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Table Constraints and Data Science
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Re: The Data Scientist: Classical vs. Commercial Understanding of The Database
  • 7/12/2015 2:59:22 AM
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Amazing .  I am beginning to understand just how bad this situation actually is - I am getting my "RDM second wind"  so to speak, so the true understanding of these concepts is a challenge I intend to keep chipping away at.   

 

I will certainly start reading your papers on the subject.   I love intellectual challenges and this is certainly one of them.  Thank you for your guidance on a subject that has stumped many brighter than I. 

Re: The Data Scientist: Classical vs. Commercial Understanding of The Database
  • 7/12/2015 2:36:38 AM
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Actually, SQL is not really relational--the people who designed it at IBM did not understand the RDM either. This is a very serious problem, as most practitioners assume it is and don't realize that in fact the guarantee of correctness of RDM is lost with SQL.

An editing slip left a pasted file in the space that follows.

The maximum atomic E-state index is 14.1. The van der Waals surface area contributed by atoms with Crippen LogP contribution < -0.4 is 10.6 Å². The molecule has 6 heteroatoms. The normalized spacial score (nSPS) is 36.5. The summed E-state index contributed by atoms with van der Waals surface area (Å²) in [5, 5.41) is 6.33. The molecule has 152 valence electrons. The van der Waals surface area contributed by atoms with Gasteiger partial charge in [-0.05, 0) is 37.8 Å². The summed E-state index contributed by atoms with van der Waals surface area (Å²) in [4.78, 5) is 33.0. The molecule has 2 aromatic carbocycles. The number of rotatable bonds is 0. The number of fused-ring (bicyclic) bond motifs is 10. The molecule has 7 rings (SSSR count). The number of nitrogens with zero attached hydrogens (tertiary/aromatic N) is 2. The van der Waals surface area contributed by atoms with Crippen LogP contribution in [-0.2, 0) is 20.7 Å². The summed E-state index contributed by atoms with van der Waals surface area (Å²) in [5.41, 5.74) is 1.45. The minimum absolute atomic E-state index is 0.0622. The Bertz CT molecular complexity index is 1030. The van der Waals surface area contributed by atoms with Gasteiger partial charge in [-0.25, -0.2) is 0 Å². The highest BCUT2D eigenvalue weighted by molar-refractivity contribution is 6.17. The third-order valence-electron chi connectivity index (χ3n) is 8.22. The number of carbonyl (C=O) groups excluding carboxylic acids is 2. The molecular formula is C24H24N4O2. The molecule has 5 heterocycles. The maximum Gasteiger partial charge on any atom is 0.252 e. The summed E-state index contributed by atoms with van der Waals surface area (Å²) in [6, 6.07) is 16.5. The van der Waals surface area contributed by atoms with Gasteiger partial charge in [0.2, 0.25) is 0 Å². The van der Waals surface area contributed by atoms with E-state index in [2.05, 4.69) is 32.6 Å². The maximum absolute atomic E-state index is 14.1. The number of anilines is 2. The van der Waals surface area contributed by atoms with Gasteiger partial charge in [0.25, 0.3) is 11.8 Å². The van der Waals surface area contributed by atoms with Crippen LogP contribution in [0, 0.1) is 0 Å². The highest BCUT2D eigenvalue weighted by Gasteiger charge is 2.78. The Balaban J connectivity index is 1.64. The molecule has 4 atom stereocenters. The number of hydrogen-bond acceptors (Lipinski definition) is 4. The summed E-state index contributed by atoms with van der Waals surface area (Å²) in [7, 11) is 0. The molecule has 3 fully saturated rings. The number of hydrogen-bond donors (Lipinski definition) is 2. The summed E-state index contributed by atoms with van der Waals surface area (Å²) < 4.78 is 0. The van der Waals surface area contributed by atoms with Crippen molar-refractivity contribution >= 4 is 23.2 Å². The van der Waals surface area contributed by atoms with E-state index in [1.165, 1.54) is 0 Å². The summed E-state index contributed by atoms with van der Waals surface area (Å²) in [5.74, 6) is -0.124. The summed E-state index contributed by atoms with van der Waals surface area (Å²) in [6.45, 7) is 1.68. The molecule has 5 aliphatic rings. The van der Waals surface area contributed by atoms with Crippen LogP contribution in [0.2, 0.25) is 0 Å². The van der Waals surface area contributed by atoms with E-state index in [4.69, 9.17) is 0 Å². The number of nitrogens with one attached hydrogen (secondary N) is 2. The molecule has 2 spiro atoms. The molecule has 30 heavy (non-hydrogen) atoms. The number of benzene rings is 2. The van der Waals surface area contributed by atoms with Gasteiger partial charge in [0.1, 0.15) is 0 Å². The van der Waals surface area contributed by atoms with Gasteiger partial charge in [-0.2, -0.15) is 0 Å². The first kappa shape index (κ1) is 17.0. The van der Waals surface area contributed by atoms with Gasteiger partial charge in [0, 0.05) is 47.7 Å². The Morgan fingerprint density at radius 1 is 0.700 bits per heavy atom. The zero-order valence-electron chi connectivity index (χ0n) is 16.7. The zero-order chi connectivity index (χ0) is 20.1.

I would be very careful with what you read online about RDM--more often than not it is misleading or wrong. I strongly recommend my papers.

 

The Data Scientist: Classical vs. Commercial Understanding of The Database
  • 7/12/2015 1:13:10 AM
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"...A true data scientist must master relational theory, yet no long lists of desirable skills include it. Without it, he is unaware of the risk factors for data analysis in SQL databases and how to eliminate or minimize their effects, neither can he assume on database designers, data administrators or application developers to do it for him."


After reviewing the components of Relational Theory, I can now appreiate and support this statement.

I admit that I had not fully appreciated the importance of relational theory as it relates to the true understanding of Databases and how it is the basis of SQL. After doing some research of my own https://en.wikibooks.org/wiki/Relational_Database_Design/Basic_Concepts

I wonder how many who consider themselves Data Scientist (or potentially one ) actually appreciate and understand importance of relational theory themselves ?  

Since this is the first I have heard of this argument, I would guess not many. The bar for this function just became a little higher.

Thanks for considerable food for thought and continuing education Fabian.



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